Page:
A baby chicken is called a chick. While adults are referred to as chicken in the United States, in some countries like Australia and New Zealand, only the meat that is eaten is called chicken while birds are all called chicks.
Baby chickens are called chicks, biddies, cockerels, pullets and broilers. Chick and biddy are interchangeable terms for any baby chicken, while cockerel and pullet refer to specific genders. Broilers bred for meat are harvested between nine and 12 weeks of age.
Cockerels and young roosters are male chickens under the age of one. Pullets are female chickens under the age of one. Once chickens are a year old, the females are called hens and the males are called old roosters or cocks. Layers are hens that are kept for laying eggs, and brood hens are layers that sit on and hatch their own eggs.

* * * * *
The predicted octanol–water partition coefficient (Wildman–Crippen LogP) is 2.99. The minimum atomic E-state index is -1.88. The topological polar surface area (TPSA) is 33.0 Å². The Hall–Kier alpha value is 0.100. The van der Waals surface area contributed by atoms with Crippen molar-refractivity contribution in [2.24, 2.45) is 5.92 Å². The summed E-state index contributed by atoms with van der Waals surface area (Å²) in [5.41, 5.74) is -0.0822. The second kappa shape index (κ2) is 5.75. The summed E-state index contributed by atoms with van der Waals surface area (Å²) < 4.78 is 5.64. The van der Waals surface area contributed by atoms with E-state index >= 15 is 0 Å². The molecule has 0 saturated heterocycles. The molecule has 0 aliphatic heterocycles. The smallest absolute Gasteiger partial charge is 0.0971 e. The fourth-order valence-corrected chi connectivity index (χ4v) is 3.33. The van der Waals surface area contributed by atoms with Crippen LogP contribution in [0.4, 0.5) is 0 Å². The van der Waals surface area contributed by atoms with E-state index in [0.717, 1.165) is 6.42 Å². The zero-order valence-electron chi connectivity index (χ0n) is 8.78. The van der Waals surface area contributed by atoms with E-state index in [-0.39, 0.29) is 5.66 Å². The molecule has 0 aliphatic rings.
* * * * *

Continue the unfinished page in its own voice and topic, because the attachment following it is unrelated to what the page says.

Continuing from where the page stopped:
Chickens are one of the few flightless birds commonly found on farms. Some light chickens can fly for very short distances. Chickens provide food in the form of chicken meat and eggs that they lay. Most of their diet is similar to other birds, which consists mainly of seeds and small insects. They have been known to eat small lizards or snakes.